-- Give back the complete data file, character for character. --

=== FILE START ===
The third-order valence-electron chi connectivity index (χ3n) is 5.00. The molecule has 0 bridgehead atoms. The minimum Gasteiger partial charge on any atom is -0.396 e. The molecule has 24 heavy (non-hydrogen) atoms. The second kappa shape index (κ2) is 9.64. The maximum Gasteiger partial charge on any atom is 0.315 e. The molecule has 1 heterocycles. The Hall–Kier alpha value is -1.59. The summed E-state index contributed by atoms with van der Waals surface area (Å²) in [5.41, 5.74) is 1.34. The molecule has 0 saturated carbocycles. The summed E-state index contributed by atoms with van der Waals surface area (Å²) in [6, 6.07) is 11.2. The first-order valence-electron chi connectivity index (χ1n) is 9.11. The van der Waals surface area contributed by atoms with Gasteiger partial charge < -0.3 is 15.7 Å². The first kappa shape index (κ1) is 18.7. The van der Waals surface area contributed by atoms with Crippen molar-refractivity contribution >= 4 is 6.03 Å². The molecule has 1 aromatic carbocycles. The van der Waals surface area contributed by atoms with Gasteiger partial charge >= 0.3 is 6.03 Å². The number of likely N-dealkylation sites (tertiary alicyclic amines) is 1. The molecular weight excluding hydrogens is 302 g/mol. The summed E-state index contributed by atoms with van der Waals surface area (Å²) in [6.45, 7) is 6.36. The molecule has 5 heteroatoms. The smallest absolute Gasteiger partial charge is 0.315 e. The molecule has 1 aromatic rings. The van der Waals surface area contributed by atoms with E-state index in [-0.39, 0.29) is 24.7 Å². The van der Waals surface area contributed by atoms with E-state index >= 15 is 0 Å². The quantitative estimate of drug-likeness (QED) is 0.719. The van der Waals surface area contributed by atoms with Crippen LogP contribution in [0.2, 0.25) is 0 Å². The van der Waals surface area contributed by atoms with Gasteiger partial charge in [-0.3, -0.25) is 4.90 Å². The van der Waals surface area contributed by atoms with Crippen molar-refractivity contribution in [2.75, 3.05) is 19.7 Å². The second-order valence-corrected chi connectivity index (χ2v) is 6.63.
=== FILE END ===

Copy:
The third-order valence-electron chi connectivity index (χ3n) is 5.00. The molecule has 0 bridgehead atoms. The minimum Gasteiger partial charge on any atom is -0.396 e. The molecule has 24 heavy (non-hydrogen) atoms. The second kappa shape index (κ2) is 9.64. The maximum Gasteiger partial charge on any atom is 0.315 e. The molecule has 1 heterocycles. The Hall–Kier alpha value is -1.59. The summed E-state index contributed by atoms with van der Waals surface area (Å²) in [5.41, 5.74) is 1.34. The molecule has 0 saturated carbocycles. The summed E-state index contributed by atoms with van der Waals surface area (Å²) in [6, 6.07) is 11.2. The first-order valence-electron chi connectivity index (χ1n) is 9.11. The van der Waals surface area contributed by atoms with Gasteiger partial charge < -0.3 is 15.7 Å². The first kappa shape index (κ1) is 18.7. The van der Waals surface area contributed by atoms with Crippen molar-refractivity contribution >= 4 is 6.03 Å². The molecule has 1 aromatic carbocycles. The van der Waals surface area contributed by atoms with Gasteiger partial charge >= 0.3 is 6.03 Å². The number of likely N-dealkylation sites (tertiary alicyclic amines) is 1. The molecular weight excluding hydrogens is 302 g/mol. The summed E-state index contributed by atoms with van der Waals surface area (Å²) in [6.45, 7) is 6.36. The molecule has 5 heteroatoms. The smallest absolute Gasteiger partial charge is 0.315 e. The molecule has 1 aromatic rings. The van der Waals surface area contributed by atoms with E-state index in [-0.39, 0.29) is 24.7 Å². The van der Waals surface area contributed by atoms with E-state index >= 15 is 0 Å². The quantitative estimate of drug-likeness (QED) is 0.719. The van der Waals surface area contributed by atoms with Crippen LogP contribution in [0.2, 0.25) is 0 Å². The van der Waals surface area contributed by atoms with Gasteiger partial charge in [-0.3, -0.25) is 4.90 Å². The van der Waals surface area contributed by atoms with Crippen molar-refractivity contribution in [2.75, 3.05) is 19.7 Å². The second-order valence-corrected chi connectivity index (χ2v) is 6.63.